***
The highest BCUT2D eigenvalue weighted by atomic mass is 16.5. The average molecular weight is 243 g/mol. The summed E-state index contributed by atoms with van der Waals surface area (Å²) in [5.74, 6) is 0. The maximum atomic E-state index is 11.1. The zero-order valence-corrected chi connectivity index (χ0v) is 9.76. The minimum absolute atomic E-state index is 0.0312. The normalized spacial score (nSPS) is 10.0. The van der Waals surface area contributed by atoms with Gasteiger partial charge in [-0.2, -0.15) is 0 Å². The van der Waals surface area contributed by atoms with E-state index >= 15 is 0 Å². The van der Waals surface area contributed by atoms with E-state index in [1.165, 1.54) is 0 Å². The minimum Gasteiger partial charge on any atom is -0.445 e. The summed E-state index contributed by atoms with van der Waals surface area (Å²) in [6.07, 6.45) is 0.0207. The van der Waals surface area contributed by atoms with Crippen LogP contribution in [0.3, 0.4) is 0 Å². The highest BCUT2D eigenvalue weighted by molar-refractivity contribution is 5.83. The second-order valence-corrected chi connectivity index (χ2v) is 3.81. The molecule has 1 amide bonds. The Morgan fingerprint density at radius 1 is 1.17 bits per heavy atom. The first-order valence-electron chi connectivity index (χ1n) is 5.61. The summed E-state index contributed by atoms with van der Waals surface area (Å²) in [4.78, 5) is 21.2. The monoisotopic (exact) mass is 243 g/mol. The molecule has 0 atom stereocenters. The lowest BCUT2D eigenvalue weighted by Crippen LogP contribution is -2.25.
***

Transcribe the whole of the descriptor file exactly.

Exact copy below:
The highest BCUT2D eigenvalue weighted by atomic mass is 16.5. The average molecular weight is 243 g/mol. The summed E-state index contributed by atoms with van der Waals surface area (Å²) in [5.74, 6) is 0. The maximum atomic E-state index is 11.1. The zero-order valence-corrected chi connectivity index (χ0v) is 9.76. The minimum absolute atomic E-state index is 0.0312. The normalized spacial score (nSPS) is 10.0. The van der Waals surface area contributed by atoms with Gasteiger partial charge in [-0.2, -0.15) is 0 Å². The van der Waals surface area contributed by atoms with E-state index >= 15 is 0 Å². The van der Waals surface area contributed by atoms with E-state index in [1.165, 1.54) is 0 Å². The minimum Gasteiger partial charge on any atom is -0.445 e. The summed E-state index contributed by atoms with van der Waals surface area (Å²) in [6.07, 6.45) is 0.0207. The van der Waals surface area contributed by atoms with Crippen LogP contribution in [0.3, 0.4) is 0 Å². The highest BCUT2D eigenvalue weighted by molar-refractivity contribution is 5.83. The second-order valence-corrected chi connectivity index (χ2v) is 3.81. The molecule has 1 amide bonds. The Morgan fingerprint density at radius 1 is 1.17 bits per heavy atom. The first-order valence-electron chi connectivity index (χ1n) is 5.61. The summed E-state index contributed by atoms with van der Waals surface area (Å²) in [4.78, 5) is 21.2. The monoisotopic (exact) mass is 243 g/mol. The molecule has 0 atom stereocenters. The lowest BCUT2D eigenvalue weighted by Crippen LogP contribution is -2.25.